“I’m Only One Person, But By God, I’ve Got a Camera”

by Mark Yarm

"Alone," a black and white photo of an older, hard-bitten, unshaven man seated in a doorway on the street; behind him, a glass doorway reflects parked cars. to his left, a "No Trespassing sign" in the window
Image: John Simpson

Last month, Paul Schofield, associate professor of philosophy at Bates College, went viral on Twitter after he posted a series of powerful pictures of unhoused people in Olympia, Washington taken by local photographer John Simpson. Now that the Supreme Court seems likely to side with an Oregon city’s law banning homeless people from sleeping outdoors, these black and white images strike viewers with a particular urgency.

Simpson, who has zero social media presence, had shared his work with Schofield in response to the latter’s writing on homelessness.

“I was just kind of astounded by what he sent me,” Schofield told me recently.

“He really manages to capture the humanity of the people that he’s photographing.“They’re not just objects of pity, and they’re not generic symbols of a societal problem. You really get a sense of their individuality, that they are people with inner lives.” Simpson’s photos didn’t feel voyeuristic, Schofield said, or romanticize his subjects’ situations.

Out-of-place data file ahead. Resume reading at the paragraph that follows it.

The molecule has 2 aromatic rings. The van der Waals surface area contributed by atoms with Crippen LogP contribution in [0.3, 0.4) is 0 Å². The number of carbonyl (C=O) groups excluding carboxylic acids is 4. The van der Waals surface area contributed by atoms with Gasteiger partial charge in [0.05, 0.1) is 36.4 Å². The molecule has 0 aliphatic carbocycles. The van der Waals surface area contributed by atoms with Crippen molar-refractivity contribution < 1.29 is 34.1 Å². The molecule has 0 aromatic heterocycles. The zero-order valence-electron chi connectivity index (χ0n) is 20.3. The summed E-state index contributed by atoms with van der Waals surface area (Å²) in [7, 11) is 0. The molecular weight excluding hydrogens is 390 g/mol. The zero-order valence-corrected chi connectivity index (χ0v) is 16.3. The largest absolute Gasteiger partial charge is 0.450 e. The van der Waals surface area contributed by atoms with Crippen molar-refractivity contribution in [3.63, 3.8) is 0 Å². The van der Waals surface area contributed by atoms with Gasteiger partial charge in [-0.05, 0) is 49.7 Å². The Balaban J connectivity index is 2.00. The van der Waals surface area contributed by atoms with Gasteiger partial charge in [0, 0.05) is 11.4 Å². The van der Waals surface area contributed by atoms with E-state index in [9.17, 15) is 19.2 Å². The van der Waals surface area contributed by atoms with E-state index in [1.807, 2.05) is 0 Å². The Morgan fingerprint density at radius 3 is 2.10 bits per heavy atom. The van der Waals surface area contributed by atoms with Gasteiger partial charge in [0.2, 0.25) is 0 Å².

Simpson is a 71-year-old retired community college history teacher from Lacey, Washington, who contributes to the hyperlocal online news outlet JOLTS. He told me that he began shooting Olympia’s unhoused with a digital camera almost a year and a half ago.

“I’m angry that a country as wealthy as this country is has a crisis on its hands,” he said. “I’m only one person, but by God, I’ve got a camera. And I do believe that good black and white photography can move the needle just a little bit into getting those who are in positions of authority to do something about this.”

Simpson stressed that he always asks his subjects’ permission before photographing them. He hopes to collaborate with Schofield in order to get his photos further out into the wider world. In the meantime, I asked Simpson to share the stories behind five of his portraits, and he was happy to oblige.

“His Only Friend” (February 2023)

“His Only Friend” was one of the first images I made in starting this project. There’s a road here in Olympia called Ensign Road. On one side of the road there were various campers, trailers, one bus, and tents arrayed, going back in a line for 250 yards. And 250 yards in, I meet Mark. So I struck up a conversation. And he wasn’t real communicative, but he said, “I’ve been here a while. I’ve been homeless for a couple of years. And this dog is my only friend.” That’s when I asked to make that image.

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